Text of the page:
Have you ever gone to a party and found yourself addicted to one of the dishes on the buffet? So much so that you were calculating how frequently you could go back for more without people thinking you were a cafone? (That means a peasant with no manners.)
Well, that was me, with this grape dessert salad at a Christmas party once.
In this gluten-free fruit salad, the grapes are nestled in a creamy, sweet vanilla dressing and topped with brown sugar and walnuts. I cornered the hostess to ask for details.
She told me it had cream cheese and sour cream. I’ve carried this memory in my head for 10 years, and finally decided to figure out how to make this dessert. It’s so easy.The dressing contains equal parts cream cheese and sour cream, and I used low-fat versions of both with good results. You dump those in a bowl, add some vanilla extract and sugar, and blend it with your mixer.
I experimented with using brown sugar in the dressing, but found that I preferred granulated sugar, both for flavor and color. But don’t worry, there’s still brown sugar in the yummy topping.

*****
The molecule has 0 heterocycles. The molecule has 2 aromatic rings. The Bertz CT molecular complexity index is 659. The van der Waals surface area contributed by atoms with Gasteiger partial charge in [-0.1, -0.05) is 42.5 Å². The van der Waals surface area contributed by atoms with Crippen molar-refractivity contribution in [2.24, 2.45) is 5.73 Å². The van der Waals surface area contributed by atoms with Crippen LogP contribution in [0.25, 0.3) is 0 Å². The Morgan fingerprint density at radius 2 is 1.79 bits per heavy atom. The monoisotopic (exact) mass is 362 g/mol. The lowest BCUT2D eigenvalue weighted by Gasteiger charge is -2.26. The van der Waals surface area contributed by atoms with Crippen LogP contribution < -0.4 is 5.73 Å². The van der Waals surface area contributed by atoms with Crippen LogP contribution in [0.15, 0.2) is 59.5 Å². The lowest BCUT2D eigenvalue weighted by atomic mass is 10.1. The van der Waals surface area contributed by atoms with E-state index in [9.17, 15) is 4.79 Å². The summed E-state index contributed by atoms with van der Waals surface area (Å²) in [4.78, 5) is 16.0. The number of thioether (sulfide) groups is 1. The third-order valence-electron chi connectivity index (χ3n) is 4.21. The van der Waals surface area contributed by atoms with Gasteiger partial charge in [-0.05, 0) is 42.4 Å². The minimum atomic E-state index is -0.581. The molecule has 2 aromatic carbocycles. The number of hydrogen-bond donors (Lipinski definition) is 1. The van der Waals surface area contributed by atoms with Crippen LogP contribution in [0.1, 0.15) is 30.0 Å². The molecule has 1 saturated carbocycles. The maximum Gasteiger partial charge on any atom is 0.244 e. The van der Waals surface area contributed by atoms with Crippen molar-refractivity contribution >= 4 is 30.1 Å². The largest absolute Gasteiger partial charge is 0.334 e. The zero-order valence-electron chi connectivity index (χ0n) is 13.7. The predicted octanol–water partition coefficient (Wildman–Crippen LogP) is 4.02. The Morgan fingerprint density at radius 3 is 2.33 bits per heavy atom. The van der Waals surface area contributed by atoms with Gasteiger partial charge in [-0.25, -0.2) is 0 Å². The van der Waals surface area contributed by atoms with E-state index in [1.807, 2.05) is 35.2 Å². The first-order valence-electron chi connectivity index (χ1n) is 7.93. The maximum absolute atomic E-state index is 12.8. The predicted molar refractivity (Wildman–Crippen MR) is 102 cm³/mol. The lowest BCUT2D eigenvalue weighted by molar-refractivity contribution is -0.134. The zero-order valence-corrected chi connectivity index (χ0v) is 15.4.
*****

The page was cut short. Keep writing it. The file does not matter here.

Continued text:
Here’s how it comes together. Stir red and green seedless grapes into the dressing.
Just before serving, sprinkle on the topping, which is simply chopped walnuts, brown sugar, and a few sprinkles of salt. (You could use pecans instead of walnuts, and if anyone has a nut allergy, pretzels would be delicious too.)
I did try toasting the walnuts in a pan on the stove, but actually preferred them uncooked. No need to add another step.
I should mention the presentation. This grape dessert salad can be an ugly duckling in a big bowl but transforms to a beautiful swan when scooped into stemmed glasses (even plastic ones would work.)
But if I were to take this to a potluck, I’d probably leave it in the bowl, sprinkle on some topping at the last minute (that makes it prettier for sure), and have extra topping in a small bowl on the side, so that people could use a fork to add some more to their servings. Otherwise, after the first few scoops, there wouldn’t be much brown sugar and nuts left.
Also, this is very popular with kids, and if I knew there’d be more than a couple of small children, I’d probably cut the grapes in half, for safety purposes. (If there’s only one or two little ones 5 and under, I’d let the parents do it.)
The salad would be a bit runny by the second day if the grapes are cut in half, but that’s only if there are any leftovers. I made a half batch (10 servings) yesterday for my family of four, and with my kids going back for seconds and thirds, it’ll easily be polished off today.
(Recipe Source: Adapted from Taste of Home August/September 2006, p41)